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Publication numberUS5198605 A
Publication typeGrant
Application numberUS 07/774,833
Publication dateMar 30, 1993
Filing dateOct 11, 1991
Priority dateOct 12, 1990
Fee statusLapsed
Publication number07774833, 774833, US 5198605 A, US 5198605A, US-A-5198605, US5198605 A, US5198605A
InventorsShinya Konishi
Original AssigneeKabushiki Kaisha Kawa Gakki Seisakusho
Export CitationBiBTeX, EndNote, RefMan
External Links: USPTO, USPTO Assignment, Espacenet
Key touch data generation circuit of an electronic musical instrument
US 5198605 A
Abstract
A key depression speed is measured in units of keys of a keyboard of an electronic musical instrument by a counter for counting clock pulses, and the measured value is converted into key touch data. Counters, the number of which is smaller than the total number of keys of the keyboard are used, and one count channel is assigned to two or more keys. When two keys assigned to the same count channel are successively depressed, the initial value of the corresponding count channel is set, so that an error of the measurement values sequentially obtained in correspondence with the key depression speeds of the keys is minimized.
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Claims(13)
What is claimed is:
1. A key touch data generation circuit in an electronic musical instrument, comprising:
first and second key switches arranged in units of keys, and sequentially operated at different depths of key depression;
a counter circuit consisting of a plurality of counters, wherein each of said counters are assigned to a count channel and wherein each of said count channels are assigned to at least two keys;
counter value setting means, responsive to an operation of one of said first key switches, for setting a counter value of a respective counter of said count channels which corresponds to an operated key to a predetermined value and for starting a count operation of said respective counter of said count channels;
counter value reading means, responsive to an operation of a corresponding one of said second key switches, for reading a counter value of said respective counter of said count channels which corresponds to the operated key; and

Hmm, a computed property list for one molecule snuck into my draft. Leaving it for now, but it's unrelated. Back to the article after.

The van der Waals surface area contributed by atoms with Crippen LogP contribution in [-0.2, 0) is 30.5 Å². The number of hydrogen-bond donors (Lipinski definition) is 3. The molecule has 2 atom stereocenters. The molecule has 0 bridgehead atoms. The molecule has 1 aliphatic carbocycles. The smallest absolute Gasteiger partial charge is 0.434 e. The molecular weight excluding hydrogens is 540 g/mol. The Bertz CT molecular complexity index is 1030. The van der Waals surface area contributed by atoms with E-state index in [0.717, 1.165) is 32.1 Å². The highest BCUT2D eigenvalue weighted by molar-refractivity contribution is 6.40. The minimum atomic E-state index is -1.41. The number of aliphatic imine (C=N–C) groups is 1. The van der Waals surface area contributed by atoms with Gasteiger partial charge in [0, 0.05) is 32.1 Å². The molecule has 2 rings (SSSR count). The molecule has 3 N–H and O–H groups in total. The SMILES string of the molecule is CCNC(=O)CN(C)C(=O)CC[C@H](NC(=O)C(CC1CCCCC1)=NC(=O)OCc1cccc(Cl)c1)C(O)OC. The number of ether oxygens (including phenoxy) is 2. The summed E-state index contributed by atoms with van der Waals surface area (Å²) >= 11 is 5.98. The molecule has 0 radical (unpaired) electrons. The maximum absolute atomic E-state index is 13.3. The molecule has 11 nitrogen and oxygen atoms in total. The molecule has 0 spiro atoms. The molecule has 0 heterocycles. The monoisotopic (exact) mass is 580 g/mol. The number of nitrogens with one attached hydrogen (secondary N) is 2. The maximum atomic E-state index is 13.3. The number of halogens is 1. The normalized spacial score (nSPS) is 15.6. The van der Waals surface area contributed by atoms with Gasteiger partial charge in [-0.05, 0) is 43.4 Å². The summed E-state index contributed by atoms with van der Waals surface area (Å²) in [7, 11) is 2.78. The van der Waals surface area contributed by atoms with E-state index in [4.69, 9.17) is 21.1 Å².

touch data generation means for assigning the read counter value to the operated key and for generating key touch data corresponding to a key depression speed of the operated key.
2. The key touch data generation circuit according to claim 1, wherein each of said count channels of said counter circuit is assigned to a plurality of keys having different intervals and the same note name.
3. The key touch data generation circuit according to claim 1, wherein said counter circuit comprises two count channel groups arranged in correspondence with two regions split in a key aligning direction of a keyboard, each of said count channels in each of said count channel groups being assigned to at least two keys.
4. The key touch data generation circuit according to claim 1, wherein each of said count channels of said counter circuit is assigned to a plurality of keys having different intervals and the same note name, and to adjacent black and white keys.
5. The key touch data generation circuit according to claim 1, wherein an initial counter value set in said counters of said count channels in response to the operation of said first key switches is zero.
6. The key touch data generation circuit according to claim 1, wherein said counter value setting means comprises:
discrimination means for discriminating that successive operation of said first key switches corresponding to operations of at least two keys assigned to one of said count channels have occurred before the operation of corresponding ones of said second key switches; and
setting means, responsive to a later successive operation of one of said first key switches, for reading a counter value of the one of said count channels and for setting a new counter value 1/2 the read counter value as an initial counter value of the one of said count channels.
7. The key touch data generation circuit according to claim 1, wherein said counter value setting means further comprises pulse generation means for generating a specific clock frequency which is counted by said counters.
8. A method of generation key touch data in an electronic musical instrument comprising the steps of:
generating respective first and second key signals from a plurality of first and second key switches, respective pairs of the first and second key switches being arranged to generate the first and second key signals for different respective keys of the electronic musical instrument,
the first key signal being generated in accordance with a first depth of depression of a key and the second signal being generated in accordance with a second depth of depression of a key, which is greater than the first depth of depression;
generating count values in counter means for a respective key, the counter means including a plurality of counters, wherein plural respective keys are assigned to each of the counters, said count value generating step including the steps of
setting an initial counter value in a respective counter in accordance with receipt of a corresponding first key signal from the respective key,
counting clock pulses generated by clock pulse generating means in the respective counter, and
reading out a final count value of the respective counter, for the respective key, upon receipt of a corresponding second key signal; and
generating key touch data, in touch data conversion means, for the respective key in accordance with the final count value.
9. The method of generating key touch data according to claim 8, wherein each of the counters are assigned to plural respective keys having different intervals and the same note name.